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Penn Program in the Environmental Humanities: A talk by Eco-Artist Stacy Levy

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Penn Program in the Environmental Humanities: A talk by Eco-Artist Stacy Levy

By Dyana Wing T. So.


Eco-artist Stacy Levy’s curiosities have flowed through many different streams and disciplines, but her avid breadth of education and hands-on experience in ecology, art, architecture, landscape architecture, and urban forestry ultimately return back to a common delta.

A native of Pennsylvania, Levy likes to work with “wudder.” As a child she played in the river near her home and drank “Schuylkill punch.” For Levy, nature was always close by, but as she grew older, she also developed a greater awareness of our human impact on the natural environment. “There was a time when the Wissahickon sewers overflowed and it got into the river I played in growing up,” Levy recollected before a room of Penn students, faculty, and community members attending her talk at Slought.

Most of Levy’s work is a response to the strong desire she has to make people more aware of the water systems around them. “Humans don’t like change,” Levy observed, but she points out that nature also has natural ‘needs’ of its own that pushes against our human preferences. Just as it is significant for urban people to be more aware of and have a better understanding of what’s in their backyards, Levy believes it is also important to acknowledge that people can be engaged in many different ways. Levy found her solution by blending science with art.
 

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    • Stacy Levy, Pink Wedge, Spring Mills, PA. Courtesy of the artist (www.stacylevy.com).


Levy calls her work “factual art,” meaning that she likes to collect and assimilate the environmental facts she learns to create works of social art in response. Levy is not a scientist herself, but her own socio-environmental conscience and passion allow her to channel her energy and engagements with environmental science towards the work she displays. In this way, Levy’s work strives to plant seeds of curiosity to our environment by strategically drawing direct attention towards the area and provoking deeper inquiries to follow.
 

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    • Stacy Levy, Bushkill Curtain (2011–12)Bushkill Creek in Easton, PA. Courtesy of the artist (www.stacylevy.com).


As an artist, Levy believes art can be part of environmental solutions. For her, Robert Smithson’s Spiral Jetty work is her Mona Lisa. By blurring the rigid worlds of art and environmental science, Levy’s works embody the potential shared by the coming together of these two disciples.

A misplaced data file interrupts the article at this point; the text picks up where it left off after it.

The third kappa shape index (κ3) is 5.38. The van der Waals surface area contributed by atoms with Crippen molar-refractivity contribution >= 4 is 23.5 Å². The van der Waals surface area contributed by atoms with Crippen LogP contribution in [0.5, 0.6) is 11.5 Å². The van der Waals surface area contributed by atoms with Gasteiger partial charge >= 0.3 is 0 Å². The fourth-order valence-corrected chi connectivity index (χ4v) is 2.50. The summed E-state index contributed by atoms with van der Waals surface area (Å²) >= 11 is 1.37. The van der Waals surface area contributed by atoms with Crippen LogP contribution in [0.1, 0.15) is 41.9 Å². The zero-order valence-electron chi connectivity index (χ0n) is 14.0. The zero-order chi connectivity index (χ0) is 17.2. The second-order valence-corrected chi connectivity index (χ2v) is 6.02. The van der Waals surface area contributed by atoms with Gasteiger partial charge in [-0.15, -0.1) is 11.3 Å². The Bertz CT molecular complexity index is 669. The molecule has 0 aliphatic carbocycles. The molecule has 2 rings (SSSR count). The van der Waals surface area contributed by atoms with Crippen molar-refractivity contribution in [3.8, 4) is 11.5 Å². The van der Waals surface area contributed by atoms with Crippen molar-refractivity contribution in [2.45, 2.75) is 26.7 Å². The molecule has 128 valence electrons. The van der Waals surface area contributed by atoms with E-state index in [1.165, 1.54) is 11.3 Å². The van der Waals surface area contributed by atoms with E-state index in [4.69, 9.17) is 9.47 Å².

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    • Stacy Levy, Spiral Wetland (2012), a project for Artosphere 2013, Fayetteville, AR. Image: Courtesy of the artist (www.stacylevy.com).


Levy’s close engagement with environmental science and scientists impacts her relationship with her living materials, and makes her critically reflexive of her own carbon footprint. Levy strives to minimize her own art waste by avidly repurposing and reusing her materials. She remarks that today, many artists and galleries continue to discard of a lot of waste after their installations. Levy always uses native vegetation in the environmental systems she constructs. During the winter, Levy even treats the snow as a giant, natural drawing board on which to test out some of her ideas.

Levy and her eco-art work reflect the diversity of disciplines among the attendees at her talk at Slought. “Regardless of whether you are from the humanities or just a curious visitor, go forth and ask Stacy questions,” encouraged Deenah Loeb, the Executive Director of the City Parks Association of Philadelphia. The environment encompasses all of us. While environmental scientists have dedicated their life’s work towards improving our factual understanding of the Earth’s various systems, artists like Levy bring art into the discourse to widen the necessary space of dialogue about our natural environment, and our roles in it.
 

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Event photos by Dyana Wing So. View the full gallery on Flickr>

Learn more about the Penn Program in the Environmental Humanities: http://www.ppehlab.org


Dyana Wing So is a senior majoring in Visual Studies and minoring in Cinema Studies. At Penn, Dyana is also a speech adviser for Communication Within the Curriculum (CWiC), a research fellow representing Du Bois College College House, and a student ambassador for Penn Art & Culture. 
 


Edited by Mariah Macias.